Session Time: 12:30pm-2:00pm
Location: Exhibit Hall located in Hall B, Level 2
Objective: To investigate the presence of genetic mosaicism due to somatically acquired copy number variants (CNVs) affecting PD genes in PD brain.
Background: The cause of most sporadic PD cases remains unknown. Inherited mutations, including CNVs, in several genes can cause PD. Mosaicism, the presence of cells with genetic differences in an organism, can arise through post-zygotic somatic mutations. We have hypothesized that such mutations arising in known PD genes may have a role in sporadic PD (Proukakis et al, Mov Disord 2013, 28:705–12). The evidence for existence of mosaicism in healthy and diseased brain is increasing rapidly. We have so far not found any evidence of coding alpha-synuclein (SNCA) point mutations in PD brain (Proukakis et al, Mov Disord 2014, 29:1060–4), and have now focused on CNV detection.
Methods: Sporadic cases with relatively young onset and short disease duration were selected, and aged controls with negative alpha-synuclein histochemistry were studied in parallel. Brain DNA from up to 3 regions (frontal cortex, midbrain, cerebellum) was analysed using: (1) custom array comparative genomic hybridisation (aCGH), focused on PD genes; (2) droplet digital PCR (ddPCR) for SNCA copy number, with repeat if appropriate using a different reference gene and new DNA extraction. We have demonstrated that the aCGH can detect 15% change in copy number (eg a heterozygous gain in 30% of cells, equivalent to copy number 2.3), and expect similar or better sensitivity for ddPCR. In addition, preliminary fluorescent in situ hybridisation (FISH) using bacterial artificial chromosome probes for SNCA on frozen brain nuclear suspensions was performed.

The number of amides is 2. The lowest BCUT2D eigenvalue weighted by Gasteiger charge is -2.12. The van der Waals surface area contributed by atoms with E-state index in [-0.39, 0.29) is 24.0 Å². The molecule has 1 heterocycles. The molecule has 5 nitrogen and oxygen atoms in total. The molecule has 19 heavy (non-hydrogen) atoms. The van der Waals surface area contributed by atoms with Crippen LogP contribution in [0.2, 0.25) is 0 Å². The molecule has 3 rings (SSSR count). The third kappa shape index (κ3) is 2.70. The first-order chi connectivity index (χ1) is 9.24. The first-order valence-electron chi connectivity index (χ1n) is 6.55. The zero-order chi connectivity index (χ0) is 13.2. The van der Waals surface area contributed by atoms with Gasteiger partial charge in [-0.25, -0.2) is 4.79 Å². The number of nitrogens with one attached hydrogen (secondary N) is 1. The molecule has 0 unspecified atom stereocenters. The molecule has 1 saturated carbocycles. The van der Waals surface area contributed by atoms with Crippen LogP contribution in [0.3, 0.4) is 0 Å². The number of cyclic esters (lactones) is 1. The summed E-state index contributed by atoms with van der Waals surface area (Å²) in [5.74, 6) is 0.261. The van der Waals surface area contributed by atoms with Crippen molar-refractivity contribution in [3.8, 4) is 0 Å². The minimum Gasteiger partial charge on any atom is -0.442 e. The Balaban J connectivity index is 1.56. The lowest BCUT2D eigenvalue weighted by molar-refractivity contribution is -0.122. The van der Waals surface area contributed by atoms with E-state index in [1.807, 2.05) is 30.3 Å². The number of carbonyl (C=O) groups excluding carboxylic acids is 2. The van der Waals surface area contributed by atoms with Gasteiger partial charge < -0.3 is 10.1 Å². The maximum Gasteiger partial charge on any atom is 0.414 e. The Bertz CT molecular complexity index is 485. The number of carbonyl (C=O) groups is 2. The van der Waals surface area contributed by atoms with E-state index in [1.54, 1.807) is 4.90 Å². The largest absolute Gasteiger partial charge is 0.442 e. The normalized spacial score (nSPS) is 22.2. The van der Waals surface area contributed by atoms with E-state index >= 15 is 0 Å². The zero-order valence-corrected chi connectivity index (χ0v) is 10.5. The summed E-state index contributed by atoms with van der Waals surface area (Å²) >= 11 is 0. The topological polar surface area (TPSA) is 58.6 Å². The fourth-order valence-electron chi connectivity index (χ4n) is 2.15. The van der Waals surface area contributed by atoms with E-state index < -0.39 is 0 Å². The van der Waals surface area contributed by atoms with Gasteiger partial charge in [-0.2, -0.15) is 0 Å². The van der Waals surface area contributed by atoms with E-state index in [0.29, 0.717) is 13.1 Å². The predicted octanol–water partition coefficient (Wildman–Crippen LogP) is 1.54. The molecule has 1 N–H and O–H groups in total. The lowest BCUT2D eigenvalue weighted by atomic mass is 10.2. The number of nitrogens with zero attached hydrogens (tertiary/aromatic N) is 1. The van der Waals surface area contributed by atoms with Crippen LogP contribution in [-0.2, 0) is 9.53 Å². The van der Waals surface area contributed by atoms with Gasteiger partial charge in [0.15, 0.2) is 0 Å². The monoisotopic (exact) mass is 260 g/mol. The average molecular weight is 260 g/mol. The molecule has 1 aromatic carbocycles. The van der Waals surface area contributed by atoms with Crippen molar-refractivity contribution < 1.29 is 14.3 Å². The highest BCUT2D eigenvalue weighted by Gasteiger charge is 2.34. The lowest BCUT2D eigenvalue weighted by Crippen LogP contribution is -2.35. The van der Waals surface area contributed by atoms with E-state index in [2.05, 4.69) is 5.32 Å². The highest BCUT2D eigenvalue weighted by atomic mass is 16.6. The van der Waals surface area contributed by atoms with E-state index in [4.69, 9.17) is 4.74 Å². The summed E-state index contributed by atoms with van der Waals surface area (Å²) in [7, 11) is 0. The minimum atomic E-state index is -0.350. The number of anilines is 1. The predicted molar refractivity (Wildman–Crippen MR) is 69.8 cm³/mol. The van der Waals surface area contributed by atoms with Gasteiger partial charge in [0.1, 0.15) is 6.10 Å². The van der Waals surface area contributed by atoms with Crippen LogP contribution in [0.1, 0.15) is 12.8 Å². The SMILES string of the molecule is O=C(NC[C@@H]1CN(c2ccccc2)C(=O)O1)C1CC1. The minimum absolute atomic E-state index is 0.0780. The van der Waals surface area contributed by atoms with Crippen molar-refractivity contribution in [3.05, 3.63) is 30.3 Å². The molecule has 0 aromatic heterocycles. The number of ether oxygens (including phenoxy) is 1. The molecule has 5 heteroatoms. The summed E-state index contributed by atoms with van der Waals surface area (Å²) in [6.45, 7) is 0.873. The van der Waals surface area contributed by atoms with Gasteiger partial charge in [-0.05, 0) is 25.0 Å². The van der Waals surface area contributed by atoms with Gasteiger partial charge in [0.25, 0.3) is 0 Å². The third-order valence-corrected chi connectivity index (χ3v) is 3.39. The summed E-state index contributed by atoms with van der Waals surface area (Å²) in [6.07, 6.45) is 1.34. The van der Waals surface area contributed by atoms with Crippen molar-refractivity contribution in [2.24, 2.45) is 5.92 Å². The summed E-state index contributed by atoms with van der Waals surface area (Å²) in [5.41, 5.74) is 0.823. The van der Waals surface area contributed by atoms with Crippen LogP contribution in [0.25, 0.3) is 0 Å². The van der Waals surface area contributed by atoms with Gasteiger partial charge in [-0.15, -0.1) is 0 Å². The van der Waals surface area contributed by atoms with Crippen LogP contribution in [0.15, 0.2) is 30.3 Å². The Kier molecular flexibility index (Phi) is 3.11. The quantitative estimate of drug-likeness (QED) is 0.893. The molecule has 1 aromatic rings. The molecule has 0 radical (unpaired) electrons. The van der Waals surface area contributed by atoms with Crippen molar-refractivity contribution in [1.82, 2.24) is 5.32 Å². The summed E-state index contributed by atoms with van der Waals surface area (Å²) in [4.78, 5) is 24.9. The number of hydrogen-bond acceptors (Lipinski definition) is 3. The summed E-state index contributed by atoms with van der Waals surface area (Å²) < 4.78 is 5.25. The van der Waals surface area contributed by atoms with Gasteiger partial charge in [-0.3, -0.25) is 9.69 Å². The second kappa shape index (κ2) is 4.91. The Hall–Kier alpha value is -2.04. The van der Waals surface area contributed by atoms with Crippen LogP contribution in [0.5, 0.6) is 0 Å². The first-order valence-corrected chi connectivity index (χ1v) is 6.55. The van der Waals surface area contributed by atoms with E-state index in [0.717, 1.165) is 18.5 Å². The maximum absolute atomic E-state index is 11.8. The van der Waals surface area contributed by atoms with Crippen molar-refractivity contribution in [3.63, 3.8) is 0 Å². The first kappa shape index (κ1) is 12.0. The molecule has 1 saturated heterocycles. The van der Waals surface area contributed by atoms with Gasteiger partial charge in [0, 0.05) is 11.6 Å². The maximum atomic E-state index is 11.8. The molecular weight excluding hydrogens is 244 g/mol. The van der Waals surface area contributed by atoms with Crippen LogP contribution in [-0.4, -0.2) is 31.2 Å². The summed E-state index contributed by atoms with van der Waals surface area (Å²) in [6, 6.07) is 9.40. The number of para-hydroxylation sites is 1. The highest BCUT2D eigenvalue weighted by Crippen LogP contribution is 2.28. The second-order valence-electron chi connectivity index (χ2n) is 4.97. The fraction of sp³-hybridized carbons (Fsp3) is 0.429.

Results: DNA analysis of at least one brain region in 26 PD cases (including midbrain in 22) and 13 controls (including midbrain in 10) was negative for CNV mosaicism in all PD genes by aCGH, and SNCA by ddPCR. FISH of midbrain suspensions from 8 cases and 5 controls showed occasional nuclei with possible SNCA gains.
Conclusions: We have found no evidence of high level CNV mosaicism in brain using aCGH for PD genes, and additionally ddPCR for SNCA. Our results do not exclude lower level mosaicism, which could still be biologically relevant, loss of susceptible neurons carrying somatic CNVs, or sampling bias within the brains tested. Preliminary FISH data suggest possible very low level SNCA CNV mosaicism, but further technical improvements are required for a definitive conclusion.
To cite this abstract in AMA style:C. Proukakis, K. Mokretar, A. Ejaz, A. Soenmez, C. Grace, D. Pease, H. Houlden, J.W. Taanman, A.H. Schapira, E. Nacheva. Investigation of mosaicism for copy number variants in PD brain [abstract]. Mov Disord. 2016; 31 (suppl 2). https://www.mdsabstracts.org/abstract/investigation-of-mosaicism-for-copy-number-variants-in-pd-brain/. Accessed December 7, 2023.
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MDS Abstracts - https://www.mdsabstracts.org/abstract/investigation-of-mosaicism-for-copy-number-variants-in-pd-brain/